The NZLP has historically been a diverse and inclusive political force. Things took a turn in 2005 when Prime Minister Helen Clark, in her desperation to hold on to power, made an alliance with the nationalistic and hawkish New Zealand First Party. It’s not unusual for members of far-right groups such as the National Front to openly express support for its leader. In more recent years, the Labour Party has tried to woo NZ First voters by campaigning for significant immigration cuts, and has even engaged in a dog-whistle attack on Asian New Zealanders when housing spokesperson Phil Twyford compiled statistics on foreign ownership of Auckland houses based on the names that ‘sounded Chinese’ – a deeply hurtful episode for which Ardern has pointedly refused to apologise. At the same time, there has been no serious consideration for significantly raising New Zealand’s dismal refugee intake, which remains far less than Australia’s on per capita basis. New Zealand continues to discriminate against refugees from the Middle East and Africa. There have been renewed calls to end this racially motivated refugee policy that Ardern hasn’t challenged.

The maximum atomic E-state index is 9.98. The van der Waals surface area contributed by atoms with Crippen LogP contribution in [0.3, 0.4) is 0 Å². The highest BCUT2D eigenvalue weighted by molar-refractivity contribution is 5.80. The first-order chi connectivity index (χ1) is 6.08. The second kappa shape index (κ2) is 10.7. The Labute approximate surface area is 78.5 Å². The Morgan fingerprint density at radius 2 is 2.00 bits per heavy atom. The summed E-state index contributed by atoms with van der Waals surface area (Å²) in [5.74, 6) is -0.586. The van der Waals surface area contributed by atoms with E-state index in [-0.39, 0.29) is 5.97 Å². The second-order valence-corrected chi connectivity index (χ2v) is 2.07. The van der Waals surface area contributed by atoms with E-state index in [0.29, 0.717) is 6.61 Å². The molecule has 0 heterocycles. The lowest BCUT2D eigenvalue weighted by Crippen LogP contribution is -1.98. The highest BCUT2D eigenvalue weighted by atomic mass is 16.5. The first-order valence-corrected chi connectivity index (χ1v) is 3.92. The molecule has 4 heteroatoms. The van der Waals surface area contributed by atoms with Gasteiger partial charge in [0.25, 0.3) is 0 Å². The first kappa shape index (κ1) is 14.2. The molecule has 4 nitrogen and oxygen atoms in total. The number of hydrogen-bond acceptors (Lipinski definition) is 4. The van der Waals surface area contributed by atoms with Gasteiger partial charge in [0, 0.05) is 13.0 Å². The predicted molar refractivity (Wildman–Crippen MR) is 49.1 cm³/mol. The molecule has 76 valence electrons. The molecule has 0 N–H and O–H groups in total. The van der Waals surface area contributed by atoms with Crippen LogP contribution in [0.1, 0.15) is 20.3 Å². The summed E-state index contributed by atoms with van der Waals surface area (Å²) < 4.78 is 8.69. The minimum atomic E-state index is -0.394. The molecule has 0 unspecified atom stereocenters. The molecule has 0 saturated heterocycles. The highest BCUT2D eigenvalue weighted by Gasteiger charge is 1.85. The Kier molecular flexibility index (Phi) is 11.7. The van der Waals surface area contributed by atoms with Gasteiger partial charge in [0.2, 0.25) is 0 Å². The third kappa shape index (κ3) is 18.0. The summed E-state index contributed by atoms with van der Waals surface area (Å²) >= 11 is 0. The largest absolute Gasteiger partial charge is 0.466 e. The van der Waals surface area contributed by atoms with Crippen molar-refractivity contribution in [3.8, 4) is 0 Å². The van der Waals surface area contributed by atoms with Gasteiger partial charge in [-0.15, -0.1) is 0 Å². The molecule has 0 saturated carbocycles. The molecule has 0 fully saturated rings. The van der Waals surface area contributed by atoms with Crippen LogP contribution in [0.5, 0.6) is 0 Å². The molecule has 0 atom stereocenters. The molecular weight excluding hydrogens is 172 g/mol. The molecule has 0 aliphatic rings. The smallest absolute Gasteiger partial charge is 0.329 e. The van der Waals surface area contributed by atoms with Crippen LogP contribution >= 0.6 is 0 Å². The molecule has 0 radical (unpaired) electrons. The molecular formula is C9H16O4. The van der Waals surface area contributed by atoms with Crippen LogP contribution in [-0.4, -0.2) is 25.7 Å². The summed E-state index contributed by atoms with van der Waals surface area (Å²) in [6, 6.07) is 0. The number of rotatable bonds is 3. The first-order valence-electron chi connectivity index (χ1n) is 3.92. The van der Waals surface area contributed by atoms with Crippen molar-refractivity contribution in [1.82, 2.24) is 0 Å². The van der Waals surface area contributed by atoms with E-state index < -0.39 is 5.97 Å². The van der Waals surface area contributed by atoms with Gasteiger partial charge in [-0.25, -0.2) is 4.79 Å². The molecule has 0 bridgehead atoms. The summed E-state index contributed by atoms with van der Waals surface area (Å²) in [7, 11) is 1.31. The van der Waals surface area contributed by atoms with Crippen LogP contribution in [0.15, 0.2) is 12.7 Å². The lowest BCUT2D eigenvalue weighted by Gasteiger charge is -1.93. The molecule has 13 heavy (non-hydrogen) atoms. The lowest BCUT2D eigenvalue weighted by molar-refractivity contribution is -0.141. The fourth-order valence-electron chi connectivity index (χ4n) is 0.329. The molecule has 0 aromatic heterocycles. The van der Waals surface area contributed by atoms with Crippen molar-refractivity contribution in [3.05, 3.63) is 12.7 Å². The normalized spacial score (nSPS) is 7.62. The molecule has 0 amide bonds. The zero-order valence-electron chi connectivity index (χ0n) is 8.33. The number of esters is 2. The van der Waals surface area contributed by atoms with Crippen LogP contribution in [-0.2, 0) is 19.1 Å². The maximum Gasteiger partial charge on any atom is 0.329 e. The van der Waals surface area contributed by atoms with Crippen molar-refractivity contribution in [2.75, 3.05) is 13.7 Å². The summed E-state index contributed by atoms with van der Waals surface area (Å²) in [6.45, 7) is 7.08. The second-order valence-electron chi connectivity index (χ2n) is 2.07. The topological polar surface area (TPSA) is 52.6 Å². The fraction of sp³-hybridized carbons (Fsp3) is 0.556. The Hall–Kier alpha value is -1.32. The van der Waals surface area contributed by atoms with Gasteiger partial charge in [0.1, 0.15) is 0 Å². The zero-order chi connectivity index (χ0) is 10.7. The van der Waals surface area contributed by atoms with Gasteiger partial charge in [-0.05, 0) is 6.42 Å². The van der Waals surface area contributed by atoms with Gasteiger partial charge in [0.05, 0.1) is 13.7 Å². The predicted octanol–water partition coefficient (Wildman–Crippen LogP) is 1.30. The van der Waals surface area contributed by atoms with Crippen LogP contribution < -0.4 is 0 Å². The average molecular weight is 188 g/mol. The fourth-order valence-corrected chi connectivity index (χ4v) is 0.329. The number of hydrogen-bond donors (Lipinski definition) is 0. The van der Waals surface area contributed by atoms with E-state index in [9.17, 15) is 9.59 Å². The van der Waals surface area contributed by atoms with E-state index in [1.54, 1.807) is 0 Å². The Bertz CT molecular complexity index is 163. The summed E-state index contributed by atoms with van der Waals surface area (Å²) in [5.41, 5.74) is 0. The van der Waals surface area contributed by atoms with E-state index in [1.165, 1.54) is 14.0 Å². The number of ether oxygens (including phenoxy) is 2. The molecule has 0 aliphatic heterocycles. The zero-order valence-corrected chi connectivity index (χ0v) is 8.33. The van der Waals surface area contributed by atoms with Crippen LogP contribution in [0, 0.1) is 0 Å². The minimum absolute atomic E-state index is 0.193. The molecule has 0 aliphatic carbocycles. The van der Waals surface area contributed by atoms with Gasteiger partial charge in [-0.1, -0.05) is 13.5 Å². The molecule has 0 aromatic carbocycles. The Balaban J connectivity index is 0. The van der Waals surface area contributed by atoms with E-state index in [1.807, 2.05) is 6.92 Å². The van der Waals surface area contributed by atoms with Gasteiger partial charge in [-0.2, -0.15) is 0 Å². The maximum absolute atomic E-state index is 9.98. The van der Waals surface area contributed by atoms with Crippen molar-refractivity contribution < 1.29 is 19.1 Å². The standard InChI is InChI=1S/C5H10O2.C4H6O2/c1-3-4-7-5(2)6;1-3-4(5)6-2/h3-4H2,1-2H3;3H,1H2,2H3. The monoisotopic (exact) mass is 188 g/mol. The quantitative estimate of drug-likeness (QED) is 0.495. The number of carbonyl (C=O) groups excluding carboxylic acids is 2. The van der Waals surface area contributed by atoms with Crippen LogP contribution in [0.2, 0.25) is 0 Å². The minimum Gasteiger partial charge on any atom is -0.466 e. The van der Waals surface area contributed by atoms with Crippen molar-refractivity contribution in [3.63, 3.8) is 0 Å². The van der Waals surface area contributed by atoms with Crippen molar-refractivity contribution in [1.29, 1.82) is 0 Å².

Most people beyond New Zealand don’t know that Christchurch’s famed rugby team is named the Crusaders and carries the symbols of crusading armies, including swords and armours. To this day, the team’s website proudly describes these regalia. It mentions ‘the spine-tingling atmosphere when the Crusaders horsemen enter Christchurch Stadium’ and ‘more recently the addition of the Crusaders sword as an imposing centre-piece on the field.’ When the media reported that Ardern had proposed a name-change for the rugby team, she became flustered and called the rumours  ‘inaccurate’. Ardern knows that the name is very popular among both notable and ordinary New Zealanders, and instead of showing moral leadership, she chose to indulge populism.

Haunted by the images and memories of Christchurch massacre, I felt compelled to write to the Christchurch’s flagship newspaper, The Press, which published my letter on 27 June. I made a case that, in spite of its popularity, this disgraceful name and its symbolism had always troubled me and, after the Christchurch atrocity, it had to be changed. At least, big commercial sponsors like Adidas and Bank of New Zealand should take away their funding until the brand name and its symbols are changed. As expected, lots of angry letters poured in with predictable responses. Two of the letters mocked my position as a form of virtue-signalling. One writer said the name should not be changed because of ‘one stupid act’, referring to the mosque shootings.